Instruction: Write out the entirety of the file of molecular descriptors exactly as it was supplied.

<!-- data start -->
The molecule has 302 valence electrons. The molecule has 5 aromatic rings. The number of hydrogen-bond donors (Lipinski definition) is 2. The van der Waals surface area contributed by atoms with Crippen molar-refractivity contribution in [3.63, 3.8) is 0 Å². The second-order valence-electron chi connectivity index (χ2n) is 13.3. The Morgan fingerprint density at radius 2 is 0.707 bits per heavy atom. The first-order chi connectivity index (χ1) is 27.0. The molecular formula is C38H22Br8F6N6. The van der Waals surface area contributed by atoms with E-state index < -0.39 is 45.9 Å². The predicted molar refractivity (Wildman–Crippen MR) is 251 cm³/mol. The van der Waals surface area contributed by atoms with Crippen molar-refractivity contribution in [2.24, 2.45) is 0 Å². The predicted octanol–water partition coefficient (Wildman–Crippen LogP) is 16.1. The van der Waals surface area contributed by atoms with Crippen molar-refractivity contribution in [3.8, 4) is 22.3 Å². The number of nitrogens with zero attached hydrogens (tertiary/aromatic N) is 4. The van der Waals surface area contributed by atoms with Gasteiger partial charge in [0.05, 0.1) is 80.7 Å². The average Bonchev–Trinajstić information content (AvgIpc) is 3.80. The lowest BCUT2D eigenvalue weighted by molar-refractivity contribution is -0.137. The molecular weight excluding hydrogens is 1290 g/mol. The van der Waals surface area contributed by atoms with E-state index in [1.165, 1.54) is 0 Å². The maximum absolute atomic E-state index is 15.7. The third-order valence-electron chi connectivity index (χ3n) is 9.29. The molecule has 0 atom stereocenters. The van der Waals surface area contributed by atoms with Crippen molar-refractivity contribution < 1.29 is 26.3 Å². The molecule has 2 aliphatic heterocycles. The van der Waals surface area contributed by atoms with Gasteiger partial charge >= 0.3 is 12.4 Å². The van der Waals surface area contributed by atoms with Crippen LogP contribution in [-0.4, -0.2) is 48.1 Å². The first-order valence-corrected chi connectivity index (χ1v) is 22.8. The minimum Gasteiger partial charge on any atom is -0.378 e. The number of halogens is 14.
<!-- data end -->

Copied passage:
The molecule has 302 valence electrons. The molecule has 5 aromatic rings. The number of hydrogen-bond donors (Lipinski definition) is 2. The van der Waals surface area contributed by atoms with Crippen molar-refractivity contribution in [3.63, 3.8) is 0 Å². The second-order valence-electron chi connectivity index (χ2n) is 13.3. The Morgan fingerprint density at radius 2 is 0.707 bits per heavy atom. The first-order chi connectivity index (χ1) is 27.0. The molecular formula is C38H22Br8F6N6. The van der Waals surface area contributed by atoms with E-state index < -0.39 is 45.9 Å². The predicted molar refractivity (Wildman–Crippen MR) is 251 cm³/mol. The van der Waals surface area contributed by atoms with Crippen molar-refractivity contribution in [2.24, 2.45) is 0 Å². The predicted octanol–water partition coefficient (Wildman–Crippen LogP) is 16.1. The van der Waals surface area contributed by atoms with Crippen molar-refractivity contribution in [3.8, 4) is 22.3 Å². The number of nitrogens with zero attached hydrogens (tertiary/aromatic N) is 4. The van der Waals surface area contributed by atoms with Gasteiger partial charge in [0.05, 0.1) is 80.7 Å². The average Bonchev–Trinajstić information content (AvgIpc) is 3.80. The lowest BCUT2D eigenvalue weighted by molar-refractivity contribution is -0.137. The molecular weight excluding hydrogens is 1290 g/mol. The van der Waals surface area contributed by atoms with E-state index in [1.165, 1.54) is 0 Å². The maximum absolute atomic E-state index is 15.7. The third-order valence-electron chi connectivity index (χ3n) is 9.29. The molecule has 0 atom stereocenters. The van der Waals surface area contributed by atoms with Crippen molar-refractivity contribution < 1.29 is 26.3 Å². The molecule has 2 aliphatic heterocycles. The van der Waals surface area contributed by atoms with Gasteiger partial charge >= 0.3 is 12.4 Å². The van der Waals surface area contributed by atoms with Crippen LogP contribution in [-0.4, -0.2) is 48.1 Å². The first-order valence-corrected chi connectivity index (χ1v) is 22.8. The minimum Gasteiger partial charge on any atom is -0.378 e. The number of halogens is 14.